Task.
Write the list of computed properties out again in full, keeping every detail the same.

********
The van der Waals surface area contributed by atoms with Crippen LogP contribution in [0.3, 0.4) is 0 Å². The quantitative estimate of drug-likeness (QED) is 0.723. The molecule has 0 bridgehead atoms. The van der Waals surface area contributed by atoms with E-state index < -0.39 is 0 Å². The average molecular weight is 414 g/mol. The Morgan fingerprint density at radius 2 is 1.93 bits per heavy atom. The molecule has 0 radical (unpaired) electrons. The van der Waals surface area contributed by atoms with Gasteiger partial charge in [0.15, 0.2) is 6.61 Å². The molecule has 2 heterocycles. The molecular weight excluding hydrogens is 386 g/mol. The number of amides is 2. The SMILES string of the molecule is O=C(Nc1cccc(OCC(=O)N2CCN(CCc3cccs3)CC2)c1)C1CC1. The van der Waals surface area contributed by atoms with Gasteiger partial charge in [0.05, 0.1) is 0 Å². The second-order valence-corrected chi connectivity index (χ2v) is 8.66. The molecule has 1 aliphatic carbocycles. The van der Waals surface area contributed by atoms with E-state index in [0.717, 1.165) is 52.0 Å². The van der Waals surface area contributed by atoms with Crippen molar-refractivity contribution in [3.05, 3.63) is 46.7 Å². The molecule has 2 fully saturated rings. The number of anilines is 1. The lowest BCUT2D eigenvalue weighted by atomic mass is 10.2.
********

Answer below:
The van der Waals surface area contributed by atoms with Crippen LogP contribution in [0.3, 0.4) is 0 Å². The quantitative estimate of drug-likeness (QED) is 0.723. The molecule has 0 bridgehead atoms. The van der Waals surface area contributed by atoms with E-state index < -0.39 is 0 Å². The average molecular weight is 414 g/mol. The Morgan fingerprint density at radius 2 is 1.93 bits per heavy atom. The molecule has 0 radical (unpaired) electrons. The van der Waals surface area contributed by atoms with Gasteiger partial charge in [0.15, 0.2) is 6.61 Å². The molecule has 2 heterocycles. The molecular weight excluding hydrogens is 386 g/mol. The number of amides is 2. The SMILES string of the molecule is O=C(Nc1cccc(OCC(=O)N2CCN(CCc3cccs3)CC2)c1)C1CC1. The van der Waals surface area contributed by atoms with Gasteiger partial charge in [0.05, 0.1) is 0 Å². The second-order valence-corrected chi connectivity index (χ2v) is 8.66. The molecule has 1 aliphatic carbocycles. The van der Waals surface area contributed by atoms with E-state index in [0.717, 1.165) is 52.0 Å². The van der Waals surface area contributed by atoms with Crippen molar-refractivity contribution in [3.05, 3.63) is 46.7 Å². The molecule has 2 fully saturated rings. The number of anilines is 1. The lowest BCUT2D eigenvalue weighted by atomic mass is 10.2.